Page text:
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Although U.S. retail sales figures for February topped expectations, the Dow (DJINDICES: ^DJI ) fell 231 points Thursday for its fourth straight loss on international geopolitical concerns.
1. Ukraine & China developments bother Wall Street
Tensions were a-risin' Thursday between the West and Russia over the ongoing Ukraine-tastrophy. The Crimeans of Ukraine's strategic peninsula are preparing to vote over the weekend on whether they should separate and join Russia. Meanwhile, Secretary of State John Kerry warned that the U.S. and the EU could take "very serious" steps if the two countries don't resolve their spat soon. Ouch.
On the other side of the Great Wall, China released two pieces of un-sweet, very sour econ data: Although industrial production rose 8.6%, and retail sales gained 11.8% during the last couple of months, both figures were notably below economists' expectations. This is fresh after a report earlier in the week showed China's exports surprisingly dropped in February, leaving investors unimpressed with the world's second largest economy.
The takeaway is that the theme of the week has been international headlines other than Justin Bieber. While China's government is targeting 7.5% economic growth this year, Premier Li Keqiang mentioned in a press conference that the country could finish 2014 short of the goal. And Russia's stock market dropped more than 10% during two days this week as potential sanctions from the U.S. and the Europeans threaten the country's economic stability.
2. Amazon lifts "Prime" annual membership fee to $99
Angry 20-something males filled the streets, hurt and confused, after receiving horrible news from Amazon.com (NASDAQ: AMZN ) . Their Amazon free-shipping membership (aka "Prime'" is increasing in price from $79 per year to $99. How could this be?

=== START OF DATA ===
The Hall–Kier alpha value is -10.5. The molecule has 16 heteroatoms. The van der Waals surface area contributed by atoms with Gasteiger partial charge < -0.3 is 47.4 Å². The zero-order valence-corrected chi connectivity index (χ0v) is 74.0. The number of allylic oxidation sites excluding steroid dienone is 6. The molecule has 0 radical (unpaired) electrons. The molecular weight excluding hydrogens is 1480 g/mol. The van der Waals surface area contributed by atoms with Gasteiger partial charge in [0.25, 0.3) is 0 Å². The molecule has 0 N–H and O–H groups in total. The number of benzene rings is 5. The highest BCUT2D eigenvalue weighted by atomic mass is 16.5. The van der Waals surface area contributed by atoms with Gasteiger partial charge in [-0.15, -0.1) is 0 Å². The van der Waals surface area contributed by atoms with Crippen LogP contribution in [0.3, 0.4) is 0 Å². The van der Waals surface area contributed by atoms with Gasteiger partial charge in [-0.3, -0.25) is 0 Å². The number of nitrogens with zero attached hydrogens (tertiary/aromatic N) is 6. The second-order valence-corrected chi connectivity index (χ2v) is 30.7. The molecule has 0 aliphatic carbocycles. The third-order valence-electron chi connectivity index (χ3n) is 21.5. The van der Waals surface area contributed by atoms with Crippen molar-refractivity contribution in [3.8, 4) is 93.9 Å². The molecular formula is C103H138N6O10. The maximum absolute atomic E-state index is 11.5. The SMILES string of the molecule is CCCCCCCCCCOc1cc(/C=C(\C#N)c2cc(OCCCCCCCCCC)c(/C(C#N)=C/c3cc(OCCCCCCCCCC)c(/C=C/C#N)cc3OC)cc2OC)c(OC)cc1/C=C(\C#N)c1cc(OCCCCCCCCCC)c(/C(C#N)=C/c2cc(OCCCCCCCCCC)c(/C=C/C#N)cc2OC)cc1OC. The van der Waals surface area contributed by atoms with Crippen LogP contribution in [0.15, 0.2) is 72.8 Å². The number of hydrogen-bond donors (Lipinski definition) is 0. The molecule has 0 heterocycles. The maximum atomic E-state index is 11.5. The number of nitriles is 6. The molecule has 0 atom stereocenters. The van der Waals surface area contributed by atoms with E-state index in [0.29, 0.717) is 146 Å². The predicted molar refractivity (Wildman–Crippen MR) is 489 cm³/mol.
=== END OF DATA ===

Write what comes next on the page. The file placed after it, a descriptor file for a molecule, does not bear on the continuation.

It couldn't last forever. The Prime membership is liberating for many Internet shoppers -- free two-day shipping on millions of items -- at a cost of $79 since it was introduced in 2005. Amazon explained the price hike to existing members in an email (which was forwarded to the MarketSnacks team from one Rye, NY native and Prime member dependent upon bulk peanut butter and protein tub orders), that increased fuel prices and shipping costs forced their hand.
If just 10% of the 20 million members abandon their elite online shopping club because of this price hike, it would still equate to a $202 million boost in profits. That's easy math, and easy extra revenues from a group of customers who are completely hooked after nine years of addiction.
The stock took a $4 boost as Wall Street heard the news. The price fell back down to just a small 0.2% drop as the broad-market decline Thursday affected AMZN. But this might finally be a sign that the company will take steps to generate profit, something the $74 billion sales company has never really done in its history.
3. JetBlue sells TV technology for $400 million
Mike Tyson isn't the only person willing to spend millions on a television. JetBlue (NASDAQ: JBLU ) owns the high-flying company behind its back-of-the-headrest TVs, called LiveTV, which it sold to French aerospace company Thales on Thursday for $400 million. Now you know who to thank for helping you catch up on all those Bravo reality shows when you're not at home.
The takeaway is that JetBlue paid a fifth of that price for the company 12 years ago, and investors applauded JetBlue's investment return by pumping the stock up 0.7% Thursday. LiveTV earned JetBlue $72 million last year as the technology was installed on 461 planes of other airlines, including United, Alitalia, and Frontier, with orders for 196 more aircraft in 2015. You're our boy, Blue.
- Reuters/UMich Consumer Sentiment
MarketSnacks Fact of the Day: Tyson Chicken slaughters 135,000 head of cattle a week, 391,000 hogs, and an astonishing 41 million chickens. Nearly all Americans regularly eat Tyson meat -- at home, at McDonalds, at a cafeteria, at a nursing home.
As originally published on MarketSnacks.com
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